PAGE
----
From its start, there were hints at the characters' sexuality. During the Spümcø years of the show on Nickelodeon, a running gag would have Ren and Stimpy engaging in something intimate (such as Stimpy bathing Ren during the episode "Nurse Stimpy"), with Stimpy assuring Ren that "no one will know" about the private and rather embarrassing encounter, only to pan towards a window in the room and showing several characters (including Mr. Horse) witnessing the event. The episode "Svën Höek" shows Stimpy having a romantic affair with Ren's cousin Svën, including an intimate "private" moment in Stimpy's litterbox and scrawling "Svën ♥ Stimpy" all over the walls. This was dropped after Spümcø was fired from the show.

Kricfalusi discussed the sexuality of the characters in a January 28, 1997 interview with the San Francisco Examiner, confirming their sexuality, saying: "Totally. In Ren's case, it's not completely by choice. He'd rather have a beautiful human woman if he could get away with it. Since he can't, Stimpy's easy. Stimpy's madly in love with Ren."[9]

Jeffery P. Dennis said in the journal article "The Same Thing We Do Every Night: Signifying Same-Sex Desire in Television Cartoons" that Ren and Stimpy are within a world where "gay identities cannot exist," so the series portrays same-sex romantic desire as "anomalous and perverse." Dennis added that the critics of the series "made much" of the gay connotations of Ren and Stimpy, such as their sharing of a house and bed, their reminiscing of a wedding, and Stimpy's "giving birth" to flatulence.[10]: 135  Dennis said that Ren is "socially and sexually" the aggressor in the relationship; in addition he says that some episodes portray Stimpy as "a stereotypical 1950s wife" who cleans, cooks food, and irons Ren's underwear. Dennis stated that the aspects "may adhere to a reading of a sexual relationship." Dennis concludes that the relationship between Ren and Stimpy is a parody of heterosexual relationships rather than an actual gay or an actual romantic relationship. Dennis adds that in other situations Ren and Stimpy are "read more appropriately" as coworkers, enemies, friends, and house pets. Dennis argues that Yogi Bear and Boo-Boo are more consistently gay than Ren and Stimpy.[10] Dennis also stated that the scenes of Ren and Stimpy as a couple emulate a heterosexual couple instead of being a union between two men.[10]: 136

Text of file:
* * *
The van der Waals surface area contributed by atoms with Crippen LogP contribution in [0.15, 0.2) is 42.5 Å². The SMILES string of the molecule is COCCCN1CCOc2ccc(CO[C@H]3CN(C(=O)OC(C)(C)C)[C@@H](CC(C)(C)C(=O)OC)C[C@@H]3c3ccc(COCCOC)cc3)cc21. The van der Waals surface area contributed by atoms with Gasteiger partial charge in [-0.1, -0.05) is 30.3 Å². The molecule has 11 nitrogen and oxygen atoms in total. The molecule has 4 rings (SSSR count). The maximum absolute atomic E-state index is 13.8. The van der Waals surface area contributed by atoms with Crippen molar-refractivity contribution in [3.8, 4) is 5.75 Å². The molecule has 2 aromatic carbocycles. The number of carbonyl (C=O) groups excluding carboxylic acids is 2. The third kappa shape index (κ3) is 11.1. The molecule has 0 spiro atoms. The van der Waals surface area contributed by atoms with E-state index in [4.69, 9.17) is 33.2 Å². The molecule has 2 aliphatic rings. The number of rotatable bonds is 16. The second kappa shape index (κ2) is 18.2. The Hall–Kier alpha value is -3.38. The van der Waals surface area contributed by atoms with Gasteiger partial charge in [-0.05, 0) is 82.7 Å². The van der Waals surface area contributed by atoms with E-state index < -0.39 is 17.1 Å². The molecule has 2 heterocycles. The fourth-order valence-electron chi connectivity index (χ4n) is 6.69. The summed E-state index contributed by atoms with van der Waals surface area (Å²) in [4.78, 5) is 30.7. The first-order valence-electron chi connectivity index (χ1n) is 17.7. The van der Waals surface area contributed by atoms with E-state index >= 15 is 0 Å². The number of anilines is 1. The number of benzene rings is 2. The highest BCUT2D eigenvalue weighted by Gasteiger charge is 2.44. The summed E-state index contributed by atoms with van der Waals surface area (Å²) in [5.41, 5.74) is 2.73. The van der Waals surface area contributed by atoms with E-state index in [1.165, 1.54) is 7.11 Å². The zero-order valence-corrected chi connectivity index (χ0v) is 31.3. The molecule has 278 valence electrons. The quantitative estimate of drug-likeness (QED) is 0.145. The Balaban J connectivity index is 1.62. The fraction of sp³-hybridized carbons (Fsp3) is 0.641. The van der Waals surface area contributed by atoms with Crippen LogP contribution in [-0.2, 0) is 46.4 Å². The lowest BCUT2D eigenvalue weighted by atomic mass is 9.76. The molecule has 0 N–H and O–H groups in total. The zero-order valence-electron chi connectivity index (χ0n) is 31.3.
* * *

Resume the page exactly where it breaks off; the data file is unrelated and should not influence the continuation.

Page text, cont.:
In a response to Dennis' statements, Martin Goodman of Animation World Network said that Kricfalusi had outed Ren and Stimpy as gay and adds that while the Ren & Stimpy "Adult Party Cartoon" had not yet been released and therefore Ren and Stimpy had not been explicitly portrayed as gay, Ren and Stimpy would qualify as a consistently gay couple since they share a bed, live as partners, discuss a planned wedding, and had a "child," with the child being flatulence.[11]


  1. ^ abcGoodman, Martin (March 2001). "Cartoons Aren't Real! Ren and Stimpy In Review". Animation World Magazine. Vol. 5 no. 12. Retrieved October 27, 2009.
  2. ^ abcdMeisler, Andy (August 16, 1992). "TELEVISION; Ren and Stimpy's Triumphant Return". The New York Times. Retrieved October 27, 2009.
  3. ^ abcEpstein, Daniel Robert. "Billy West Interview". UndergroundOnline. Archived from the original on March 4, 2008. Retrieved October 27, 2009.
  4. ^ abcNovinskie, Charles S. (1993). "Bill Wray, interview". David Anthony Kraft's Comics Interview issue 122. Retrieved August 30, 2010.
  5. ^Billy West F.A.Q.. Billy West. Retrieved October 26, 2006.
  6. ^Lenburg, Jeff (2006). Who's Who in Animated Cartoons. Winona, Minnesota: Hal Leonard Corporation. p. 187. ISBN .
  7. ^"The Picture". John K. Stuff blog. July 11, 2010. Retrieved September 26, 2010.
  8. ^ abRen and Stimpy: In the Beginning featurette, The Ren & Stimpy Show: The Complete First and Second Seasons DVD
  9. ^"John Kricfalusi: Creator of Ren & Stimpy". San Francisco Examiner. January 28, 1997.
  10. ^ abcDennis, Jeffrey P. (Fall 2003). "The Same Thing We Do Every Night: Signifying Same-Sex Desire in Television Cartoons". Journal of Popular Film & Television. Boca Raton, Florida: Taylor & Francis U.S.31 (3): 132–140. doi:10.1080/01956050309603674. S2CID 192238843.